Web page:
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STL Science Center
17 April 2012
Tuesday Edition of the Paper
Monolophosaurus; unique, Chinese, studied off and on, much debated. It is strange how little people seem to agree on where to place this animal in the spectrum of life. The original paper by Zhao and Currie, which is not available online, did a good job of describing the animal and made the wise concession that with much of the post-cranial skeleton missing it was difficult and nigh on impossible to precisely place Monolophosaurus taxonomically. They did however go on to say that the dinosaur was much closer to Allosaurus than it was to most other theropods. Sadly, as noted, this paper is not free to the public due to copyright restraints and is not hosted anywhere as more than the abstract. Brusatte, Benson, Currie, and Zhao decided to try to tackle Monolophosaurus and where it fit in 16 years later, in 2010, by analyzing the impact that the animal has had on what we know of theropod evolution. In attempting this task you have to assign it a place either in the beginning or in the end of your reasoning else you cannot state how its skull, the main evidence in debate, influenced later theropods. If it was a Ceratosaur, an Allosaur, a Megalosaur, or a Tetanuran it becomes highly relevant to what animals may have been affected by the existence of Monolophosaurus; these by the way are the placements that are debated over still for Monolophosaurus. In the end, after a very detailed, long, and in depth study of the skull of Monolophosaurus and what it means for theropod evolution, the paper concludes that...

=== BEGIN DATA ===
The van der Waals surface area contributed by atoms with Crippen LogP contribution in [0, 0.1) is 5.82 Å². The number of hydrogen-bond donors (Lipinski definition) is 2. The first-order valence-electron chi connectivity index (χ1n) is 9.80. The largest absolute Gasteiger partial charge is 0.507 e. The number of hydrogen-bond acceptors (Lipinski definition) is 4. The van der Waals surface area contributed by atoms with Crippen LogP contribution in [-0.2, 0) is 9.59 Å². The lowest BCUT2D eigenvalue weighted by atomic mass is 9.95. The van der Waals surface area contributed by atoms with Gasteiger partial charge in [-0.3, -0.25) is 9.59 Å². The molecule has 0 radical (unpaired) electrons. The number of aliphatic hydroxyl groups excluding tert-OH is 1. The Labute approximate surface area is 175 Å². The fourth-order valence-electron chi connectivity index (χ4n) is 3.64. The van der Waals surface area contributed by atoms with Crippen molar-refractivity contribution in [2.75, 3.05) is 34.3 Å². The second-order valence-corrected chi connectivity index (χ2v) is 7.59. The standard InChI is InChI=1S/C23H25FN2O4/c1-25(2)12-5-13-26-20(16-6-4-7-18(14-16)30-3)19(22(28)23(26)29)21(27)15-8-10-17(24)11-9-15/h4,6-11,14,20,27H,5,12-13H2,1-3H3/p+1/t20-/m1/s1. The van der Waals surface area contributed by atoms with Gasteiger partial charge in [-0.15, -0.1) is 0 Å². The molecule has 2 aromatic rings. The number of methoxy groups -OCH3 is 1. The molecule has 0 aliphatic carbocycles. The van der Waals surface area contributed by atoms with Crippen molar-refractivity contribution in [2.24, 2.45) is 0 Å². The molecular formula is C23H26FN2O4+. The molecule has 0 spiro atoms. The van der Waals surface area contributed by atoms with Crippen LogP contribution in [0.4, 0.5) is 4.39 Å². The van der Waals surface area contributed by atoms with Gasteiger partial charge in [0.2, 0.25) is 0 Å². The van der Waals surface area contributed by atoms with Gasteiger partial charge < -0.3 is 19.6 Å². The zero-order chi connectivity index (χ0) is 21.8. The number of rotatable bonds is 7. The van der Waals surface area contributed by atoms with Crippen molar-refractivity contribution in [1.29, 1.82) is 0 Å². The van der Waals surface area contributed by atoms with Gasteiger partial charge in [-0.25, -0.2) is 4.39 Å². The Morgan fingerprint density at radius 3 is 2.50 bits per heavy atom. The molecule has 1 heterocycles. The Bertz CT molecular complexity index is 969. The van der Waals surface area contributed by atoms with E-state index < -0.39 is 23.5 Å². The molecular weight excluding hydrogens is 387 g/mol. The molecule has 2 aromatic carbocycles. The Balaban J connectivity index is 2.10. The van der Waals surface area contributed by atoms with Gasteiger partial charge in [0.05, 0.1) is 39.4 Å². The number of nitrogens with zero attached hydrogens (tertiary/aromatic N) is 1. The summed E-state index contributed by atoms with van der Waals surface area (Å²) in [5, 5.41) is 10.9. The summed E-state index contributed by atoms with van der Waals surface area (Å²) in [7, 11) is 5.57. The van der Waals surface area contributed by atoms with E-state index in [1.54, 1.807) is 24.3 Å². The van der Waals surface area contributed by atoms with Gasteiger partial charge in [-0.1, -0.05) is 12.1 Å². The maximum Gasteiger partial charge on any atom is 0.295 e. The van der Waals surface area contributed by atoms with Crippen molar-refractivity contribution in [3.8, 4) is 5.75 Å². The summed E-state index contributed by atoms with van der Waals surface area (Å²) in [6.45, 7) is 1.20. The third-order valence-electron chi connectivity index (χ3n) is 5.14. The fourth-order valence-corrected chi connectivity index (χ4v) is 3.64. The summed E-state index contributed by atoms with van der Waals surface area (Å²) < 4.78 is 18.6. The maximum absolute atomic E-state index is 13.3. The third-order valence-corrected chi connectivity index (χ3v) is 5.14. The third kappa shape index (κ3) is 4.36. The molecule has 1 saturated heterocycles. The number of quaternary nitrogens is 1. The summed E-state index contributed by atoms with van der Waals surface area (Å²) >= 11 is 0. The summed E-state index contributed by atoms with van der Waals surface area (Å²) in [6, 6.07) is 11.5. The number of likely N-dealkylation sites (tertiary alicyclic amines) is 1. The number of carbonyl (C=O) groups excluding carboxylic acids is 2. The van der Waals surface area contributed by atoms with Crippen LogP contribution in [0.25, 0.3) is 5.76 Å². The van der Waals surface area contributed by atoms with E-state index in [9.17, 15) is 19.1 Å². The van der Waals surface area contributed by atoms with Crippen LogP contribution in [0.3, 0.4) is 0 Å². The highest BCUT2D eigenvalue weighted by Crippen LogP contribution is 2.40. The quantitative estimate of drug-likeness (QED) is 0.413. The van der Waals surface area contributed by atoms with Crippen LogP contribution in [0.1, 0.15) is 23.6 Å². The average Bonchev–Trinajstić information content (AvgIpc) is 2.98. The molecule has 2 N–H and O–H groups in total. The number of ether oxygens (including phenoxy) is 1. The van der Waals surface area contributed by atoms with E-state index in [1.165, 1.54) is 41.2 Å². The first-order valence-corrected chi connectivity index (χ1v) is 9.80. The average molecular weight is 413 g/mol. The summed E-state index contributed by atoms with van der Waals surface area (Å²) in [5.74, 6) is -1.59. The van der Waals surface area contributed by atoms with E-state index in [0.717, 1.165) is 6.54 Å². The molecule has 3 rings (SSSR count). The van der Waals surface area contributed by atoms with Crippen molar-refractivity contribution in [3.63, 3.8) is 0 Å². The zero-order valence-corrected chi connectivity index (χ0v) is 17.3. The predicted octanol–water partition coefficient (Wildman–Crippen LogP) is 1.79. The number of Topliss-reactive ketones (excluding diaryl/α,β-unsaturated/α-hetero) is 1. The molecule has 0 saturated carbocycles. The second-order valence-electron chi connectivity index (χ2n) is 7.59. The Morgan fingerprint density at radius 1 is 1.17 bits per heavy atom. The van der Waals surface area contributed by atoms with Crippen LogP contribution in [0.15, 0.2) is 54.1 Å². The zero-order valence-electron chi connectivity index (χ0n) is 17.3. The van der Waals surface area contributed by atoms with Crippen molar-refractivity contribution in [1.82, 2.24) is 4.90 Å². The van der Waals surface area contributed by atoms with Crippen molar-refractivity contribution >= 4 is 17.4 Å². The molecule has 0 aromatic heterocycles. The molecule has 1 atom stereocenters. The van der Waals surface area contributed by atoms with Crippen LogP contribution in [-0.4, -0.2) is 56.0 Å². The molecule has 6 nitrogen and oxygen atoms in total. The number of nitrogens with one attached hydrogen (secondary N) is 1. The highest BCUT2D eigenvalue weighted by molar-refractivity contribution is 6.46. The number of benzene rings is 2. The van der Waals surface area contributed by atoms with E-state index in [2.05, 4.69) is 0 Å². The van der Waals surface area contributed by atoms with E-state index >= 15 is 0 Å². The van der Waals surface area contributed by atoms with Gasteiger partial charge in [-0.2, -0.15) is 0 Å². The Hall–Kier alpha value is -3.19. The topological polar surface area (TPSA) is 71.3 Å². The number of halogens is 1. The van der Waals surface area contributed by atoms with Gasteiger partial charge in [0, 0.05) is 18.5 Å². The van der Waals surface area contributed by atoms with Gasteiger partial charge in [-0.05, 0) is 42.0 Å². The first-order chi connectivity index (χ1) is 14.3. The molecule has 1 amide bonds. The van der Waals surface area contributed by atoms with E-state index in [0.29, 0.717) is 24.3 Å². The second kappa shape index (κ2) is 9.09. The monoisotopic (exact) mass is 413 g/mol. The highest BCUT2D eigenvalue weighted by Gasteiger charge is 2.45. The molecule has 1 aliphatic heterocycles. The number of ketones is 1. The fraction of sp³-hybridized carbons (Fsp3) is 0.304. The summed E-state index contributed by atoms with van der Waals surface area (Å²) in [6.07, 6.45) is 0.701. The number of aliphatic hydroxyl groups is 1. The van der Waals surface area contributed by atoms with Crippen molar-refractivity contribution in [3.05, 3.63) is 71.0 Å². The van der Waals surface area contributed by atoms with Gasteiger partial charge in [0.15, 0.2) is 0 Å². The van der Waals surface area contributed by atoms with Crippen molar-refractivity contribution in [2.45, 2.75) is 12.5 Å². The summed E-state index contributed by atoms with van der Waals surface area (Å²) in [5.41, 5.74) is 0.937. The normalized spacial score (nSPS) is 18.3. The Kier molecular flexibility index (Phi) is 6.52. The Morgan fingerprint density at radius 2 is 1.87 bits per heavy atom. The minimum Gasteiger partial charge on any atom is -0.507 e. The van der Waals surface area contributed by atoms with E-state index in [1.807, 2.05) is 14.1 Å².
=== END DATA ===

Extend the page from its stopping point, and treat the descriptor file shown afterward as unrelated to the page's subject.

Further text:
That Monolophosaurus is indeed dangerous.
I'll just let you read the paper and find out their conclusion!